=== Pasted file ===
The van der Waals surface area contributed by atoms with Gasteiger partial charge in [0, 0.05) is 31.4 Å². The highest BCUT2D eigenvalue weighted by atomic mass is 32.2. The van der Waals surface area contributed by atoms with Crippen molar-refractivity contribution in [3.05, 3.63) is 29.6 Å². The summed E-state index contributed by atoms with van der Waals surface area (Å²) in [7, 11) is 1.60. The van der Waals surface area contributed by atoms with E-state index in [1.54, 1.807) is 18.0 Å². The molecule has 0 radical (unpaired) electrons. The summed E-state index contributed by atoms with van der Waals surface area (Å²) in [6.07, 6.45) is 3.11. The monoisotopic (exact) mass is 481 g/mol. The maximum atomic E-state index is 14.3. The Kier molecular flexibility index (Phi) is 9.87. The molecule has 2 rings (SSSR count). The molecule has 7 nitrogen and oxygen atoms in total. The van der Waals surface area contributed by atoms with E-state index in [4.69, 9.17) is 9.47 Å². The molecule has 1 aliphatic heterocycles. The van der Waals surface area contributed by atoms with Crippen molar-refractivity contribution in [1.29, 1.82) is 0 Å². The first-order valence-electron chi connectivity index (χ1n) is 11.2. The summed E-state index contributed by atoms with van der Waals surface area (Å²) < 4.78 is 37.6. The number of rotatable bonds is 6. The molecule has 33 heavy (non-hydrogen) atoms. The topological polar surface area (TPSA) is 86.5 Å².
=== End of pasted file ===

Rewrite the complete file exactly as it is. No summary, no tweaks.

The van der Waals surface area contributed by atoms with Gasteiger partial charge in [0, 0.05) is 31.4 Å². The highest BCUT2D eigenvalue weighted by atomic mass is 32.2. The van der Waals surface area contributed by atoms with Crippen molar-refractivity contribution in [3.05, 3.63) is 29.6 Å². The summed E-state index contributed by atoms with van der Waals surface area (Å²) in [7, 11) is 1.60. The van der Waals surface area contributed by atoms with E-state index in [1.54, 1.807) is 18.0 Å². The molecule has 0 radical (unpaired) electrons. The summed E-state index contributed by atoms with van der Waals surface area (Å²) in [6.07, 6.45) is 3.11. The monoisotopic (exact) mass is 481 g/mol. The maximum atomic E-state index is 14.3. The Kier molecular flexibility index (Phi) is 9.87. The molecule has 2 rings (SSSR count). The molecule has 7 nitrogen and oxygen atoms in total. The van der Waals surface area contributed by atoms with E-state index in [4.69, 9.17) is 9.47 Å². The molecule has 1 aliphatic heterocycles. The van der Waals surface area contributed by atoms with Crippen molar-refractivity contribution in [1.29, 1.82) is 0 Å². The first-order valence-electron chi connectivity index (χ1n) is 11.2. The summed E-state index contributed by atoms with van der Waals surface area (Å²) < 4.78 is 37.6. The number of rotatable bonds is 6. The molecule has 33 heavy (non-hydrogen) atoms. The topological polar surface area (TPSA) is 86.5 Å².